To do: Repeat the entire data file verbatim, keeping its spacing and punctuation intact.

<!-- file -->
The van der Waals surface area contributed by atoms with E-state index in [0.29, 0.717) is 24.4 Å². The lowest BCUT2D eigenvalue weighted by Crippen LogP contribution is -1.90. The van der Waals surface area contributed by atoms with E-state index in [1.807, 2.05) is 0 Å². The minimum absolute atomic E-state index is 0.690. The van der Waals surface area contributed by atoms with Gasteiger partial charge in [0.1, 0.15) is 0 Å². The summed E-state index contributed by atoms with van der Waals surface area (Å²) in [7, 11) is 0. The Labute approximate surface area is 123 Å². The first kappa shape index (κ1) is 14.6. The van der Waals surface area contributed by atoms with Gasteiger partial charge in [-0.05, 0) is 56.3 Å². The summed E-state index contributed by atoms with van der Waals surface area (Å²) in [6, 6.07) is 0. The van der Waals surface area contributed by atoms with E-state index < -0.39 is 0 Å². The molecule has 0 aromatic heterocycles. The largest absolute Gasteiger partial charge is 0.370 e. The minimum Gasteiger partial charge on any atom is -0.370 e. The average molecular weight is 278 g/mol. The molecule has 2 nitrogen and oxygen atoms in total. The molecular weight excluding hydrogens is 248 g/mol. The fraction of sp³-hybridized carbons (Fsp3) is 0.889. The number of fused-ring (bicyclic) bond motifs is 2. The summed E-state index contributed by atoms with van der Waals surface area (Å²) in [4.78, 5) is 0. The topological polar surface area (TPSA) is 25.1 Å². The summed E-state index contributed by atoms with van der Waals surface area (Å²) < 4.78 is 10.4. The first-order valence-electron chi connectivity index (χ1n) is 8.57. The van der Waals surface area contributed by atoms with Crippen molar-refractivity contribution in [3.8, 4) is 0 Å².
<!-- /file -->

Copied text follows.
The van der Waals surface area contributed by atoms with E-state index in [0.29, 0.717) is 24.4 Å². The lowest BCUT2D eigenvalue weighted by Crippen LogP contribution is -1.90. The van der Waals surface area contributed by atoms with E-state index in [1.807, 2.05) is 0 Å². The minimum absolute atomic E-state index is 0.690. The van der Waals surface area contributed by atoms with Gasteiger partial charge in [0.1, 0.15) is 0 Å². The summed E-state index contributed by atoms with van der Waals surface area (Å²) in [7, 11) is 0. The Labute approximate surface area is 123 Å². The first kappa shape index (κ1) is 14.6. The van der Waals surface area contributed by atoms with Gasteiger partial charge in [-0.05, 0) is 56.3 Å². The summed E-state index contributed by atoms with van der Waals surface area (Å²) in [6, 6.07) is 0. The van der Waals surface area contributed by atoms with E-state index < -0.39 is 0 Å². The molecule has 0 aromatic heterocycles. The largest absolute Gasteiger partial charge is 0.370 e. The minimum Gasteiger partial charge on any atom is -0.370 e. The average molecular weight is 278 g/mol. The molecule has 2 nitrogen and oxygen atoms in total. The molecular weight excluding hydrogens is 248 g/mol. The fraction of sp³-hybridized carbons (Fsp3) is 0.889. The number of fused-ring (bicyclic) bond motifs is 2. The summed E-state index contributed by atoms with van der Waals surface area (Å²) in [4.78, 5) is 0. The topological polar surface area (TPSA) is 25.1 Å². The summed E-state index contributed by atoms with van der Waals surface area (Å²) < 4.78 is 10.4. The first-order valence-electron chi connectivity index (χ1n) is 8.57. The van der Waals surface area contributed by atoms with Crippen molar-refractivity contribution in [3.8, 4) is 0 Å².